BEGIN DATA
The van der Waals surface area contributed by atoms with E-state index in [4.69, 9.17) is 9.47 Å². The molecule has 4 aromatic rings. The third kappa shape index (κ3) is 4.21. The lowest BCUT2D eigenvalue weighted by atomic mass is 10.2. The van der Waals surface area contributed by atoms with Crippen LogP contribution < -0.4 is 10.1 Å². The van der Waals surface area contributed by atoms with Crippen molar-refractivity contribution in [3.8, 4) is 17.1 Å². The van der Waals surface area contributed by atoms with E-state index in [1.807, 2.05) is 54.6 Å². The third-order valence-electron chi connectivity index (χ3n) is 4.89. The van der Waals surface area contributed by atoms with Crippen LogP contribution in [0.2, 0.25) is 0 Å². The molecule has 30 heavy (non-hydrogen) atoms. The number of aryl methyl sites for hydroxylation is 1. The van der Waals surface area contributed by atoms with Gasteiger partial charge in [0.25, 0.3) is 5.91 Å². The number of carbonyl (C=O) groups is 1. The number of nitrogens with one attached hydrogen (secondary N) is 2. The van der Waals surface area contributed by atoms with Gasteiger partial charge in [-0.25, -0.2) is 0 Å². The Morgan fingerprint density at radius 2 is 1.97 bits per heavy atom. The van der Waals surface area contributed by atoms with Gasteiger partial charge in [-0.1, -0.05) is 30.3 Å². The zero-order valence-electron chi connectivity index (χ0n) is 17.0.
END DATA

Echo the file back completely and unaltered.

The van der Waals surface area contributed by atoms with E-state index in [4.69, 9.17) is 9.47 Å². The molecule has 4 aromatic rings. The third kappa shape index (κ3) is 4.21. The lowest BCUT2D eigenvalue weighted by atomic mass is 10.2. The van der Waals surface area contributed by atoms with Crippen LogP contribution < -0.4 is 10.1 Å². The van der Waals surface area contributed by atoms with Crippen molar-refractivity contribution in [3.8, 4) is 17.1 Å². The van der Waals surface area contributed by atoms with E-state index in [1.807, 2.05) is 54.6 Å². The third-order valence-electron chi connectivity index (χ3n) is 4.89. The van der Waals surface area contributed by atoms with Crippen LogP contribution in [0.2, 0.25) is 0 Å². The molecule has 30 heavy (non-hydrogen) atoms. The number of aryl methyl sites for hydroxylation is 1. The van der Waals surface area contributed by atoms with Gasteiger partial charge in [0.25, 0.3) is 5.91 Å². The number of carbonyl (C=O) groups is 1. The number of nitrogens with one attached hydrogen (secondary N) is 2. The van der Waals surface area contributed by atoms with Gasteiger partial charge in [-0.25, -0.2) is 0 Å². The Morgan fingerprint density at radius 2 is 1.97 bits per heavy atom. The van der Waals surface area contributed by atoms with Gasteiger partial charge in [-0.1, -0.05) is 30.3 Å². The zero-order valence-electron chi connectivity index (χ0n) is 17.0.